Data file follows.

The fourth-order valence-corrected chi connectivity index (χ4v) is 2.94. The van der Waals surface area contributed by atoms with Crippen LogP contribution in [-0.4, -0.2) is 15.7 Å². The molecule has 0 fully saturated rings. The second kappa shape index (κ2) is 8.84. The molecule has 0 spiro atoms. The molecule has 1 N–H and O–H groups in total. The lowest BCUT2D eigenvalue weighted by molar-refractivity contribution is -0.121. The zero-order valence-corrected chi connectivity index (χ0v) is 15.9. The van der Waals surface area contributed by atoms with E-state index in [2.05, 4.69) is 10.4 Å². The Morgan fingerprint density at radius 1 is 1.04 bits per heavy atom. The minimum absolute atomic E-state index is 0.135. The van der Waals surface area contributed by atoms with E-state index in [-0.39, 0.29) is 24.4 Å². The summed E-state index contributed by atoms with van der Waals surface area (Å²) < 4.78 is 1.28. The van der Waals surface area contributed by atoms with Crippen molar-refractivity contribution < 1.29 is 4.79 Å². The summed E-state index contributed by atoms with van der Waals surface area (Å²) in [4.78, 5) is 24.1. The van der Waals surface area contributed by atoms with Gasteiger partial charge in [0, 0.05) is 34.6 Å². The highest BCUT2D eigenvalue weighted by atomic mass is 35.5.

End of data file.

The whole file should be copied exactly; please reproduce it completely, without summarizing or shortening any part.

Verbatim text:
The fourth-order valence-corrected chi connectivity index (χ4v) is 2.94. The van der Waals surface area contributed by atoms with Crippen LogP contribution in [-0.4, -0.2) is 15.7 Å². The molecule has 0 fully saturated rings. The second kappa shape index (κ2) is 8.84. The molecule has 0 spiro atoms. The molecule has 1 N–H and O–H groups in total. The lowest BCUT2D eigenvalue weighted by molar-refractivity contribution is -0.121. The zero-order valence-corrected chi connectivity index (χ0v) is 15.9. The van der Waals surface area contributed by atoms with E-state index in [2.05, 4.69) is 10.4 Å². The Morgan fingerprint density at radius 1 is 1.04 bits per heavy atom. The minimum absolute atomic E-state index is 0.135. The van der Waals surface area contributed by atoms with E-state index in [-0.39, 0.29) is 24.4 Å². The summed E-state index contributed by atoms with van der Waals surface area (Å²) < 4.78 is 1.28. The van der Waals surface area contributed by atoms with Crippen molar-refractivity contribution < 1.29 is 4.79 Å². The summed E-state index contributed by atoms with van der Waals surface area (Å²) in [4.78, 5) is 24.1. The van der Waals surface area contributed by atoms with Gasteiger partial charge in [0, 0.05) is 34.6 Å². The highest BCUT2D eigenvalue weighted by atomic mass is 35.5.